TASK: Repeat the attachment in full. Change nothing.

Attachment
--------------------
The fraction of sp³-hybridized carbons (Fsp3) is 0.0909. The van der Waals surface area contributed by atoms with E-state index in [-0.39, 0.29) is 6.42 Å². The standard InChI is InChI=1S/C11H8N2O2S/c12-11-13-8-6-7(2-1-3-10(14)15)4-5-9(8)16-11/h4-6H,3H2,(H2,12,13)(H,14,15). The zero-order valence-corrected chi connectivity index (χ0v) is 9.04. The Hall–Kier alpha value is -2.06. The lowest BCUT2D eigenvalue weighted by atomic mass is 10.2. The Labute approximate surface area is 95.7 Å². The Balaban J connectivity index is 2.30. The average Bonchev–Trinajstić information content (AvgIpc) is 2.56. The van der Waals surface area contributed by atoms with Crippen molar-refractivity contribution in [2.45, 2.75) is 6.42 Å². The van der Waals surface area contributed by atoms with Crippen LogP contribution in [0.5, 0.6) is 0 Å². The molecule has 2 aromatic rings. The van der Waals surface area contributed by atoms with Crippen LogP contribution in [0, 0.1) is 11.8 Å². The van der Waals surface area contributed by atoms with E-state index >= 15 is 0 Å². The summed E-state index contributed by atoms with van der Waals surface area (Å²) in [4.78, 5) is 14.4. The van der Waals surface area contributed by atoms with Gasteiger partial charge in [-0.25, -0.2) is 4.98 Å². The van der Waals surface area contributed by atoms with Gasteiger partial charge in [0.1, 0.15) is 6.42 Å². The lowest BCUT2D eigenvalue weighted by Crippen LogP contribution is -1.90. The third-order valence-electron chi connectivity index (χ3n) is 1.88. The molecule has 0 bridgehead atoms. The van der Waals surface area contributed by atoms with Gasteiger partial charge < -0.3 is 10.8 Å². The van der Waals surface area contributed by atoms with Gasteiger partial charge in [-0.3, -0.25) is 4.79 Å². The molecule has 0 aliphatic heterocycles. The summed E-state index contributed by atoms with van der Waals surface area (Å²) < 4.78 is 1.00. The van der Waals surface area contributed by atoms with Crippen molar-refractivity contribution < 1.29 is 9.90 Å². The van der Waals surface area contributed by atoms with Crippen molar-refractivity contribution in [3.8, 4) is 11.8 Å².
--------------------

The fraction of sp³-hybridized carbons (Fsp3) is 0.0909. The van der Waals surface area contributed by atoms with E-state index in [-0.39, 0.29) is 6.42 Å². The standard InChI is InChI=1S/C11H8N2O2S/c12-11-13-8-6-7(2-1-3-10(14)15)4-5-9(8)16-11/h4-6H,3H2,(H2,12,13)(H,14,15). The zero-order valence-corrected chi connectivity index (χ0v) is 9.04. The Hall–Kier alpha value is -2.06. The lowest BCUT2D eigenvalue weighted by atomic mass is 10.2. The Labute approximate surface area is 95.7 Å². The Balaban J connectivity index is 2.30. The average Bonchev–Trinajstić information content (AvgIpc) is 2.56. The van der Waals surface area contributed by atoms with Crippen molar-refractivity contribution in [2.45, 2.75) is 6.42 Å². The van der Waals surface area contributed by atoms with Crippen LogP contribution in [0.5, 0.6) is 0 Å². The molecule has 2 aromatic rings. The van der Waals surface area contributed by atoms with Crippen LogP contribution in [0, 0.1) is 11.8 Å². The van der Waals surface area contributed by atoms with E-state index >= 15 is 0 Å². The summed E-state index contributed by atoms with van der Waals surface area (Å²) in [4.78, 5) is 14.4. The van der Waals surface area contributed by atoms with Gasteiger partial charge in [-0.25, -0.2) is 4.98 Å². The van der Waals surface area contributed by atoms with Gasteiger partial charge in [0.1, 0.15) is 6.42 Å². The lowest BCUT2D eigenvalue weighted by Crippen LogP contribution is -1.90. The third-order valence-electron chi connectivity index (χ3n) is 1.88. The molecule has 0 bridgehead atoms. The van der Waals surface area contributed by atoms with Gasteiger partial charge < -0.3 is 10.8 Å². The van der Waals surface area contributed by atoms with Gasteiger partial charge in [-0.3, -0.25) is 4.79 Å². The molecule has 0 aliphatic heterocycles. The summed E-state index contributed by atoms with van der Waals surface area (Å²) < 4.78 is 1.00. The van der Waals surface area contributed by atoms with Crippen molar-refractivity contribution < 1.29 is 9.90 Å². The van der Waals surface area contributed by atoms with Crippen molar-refractivity contribution in [3.8, 4) is 11.8 Å².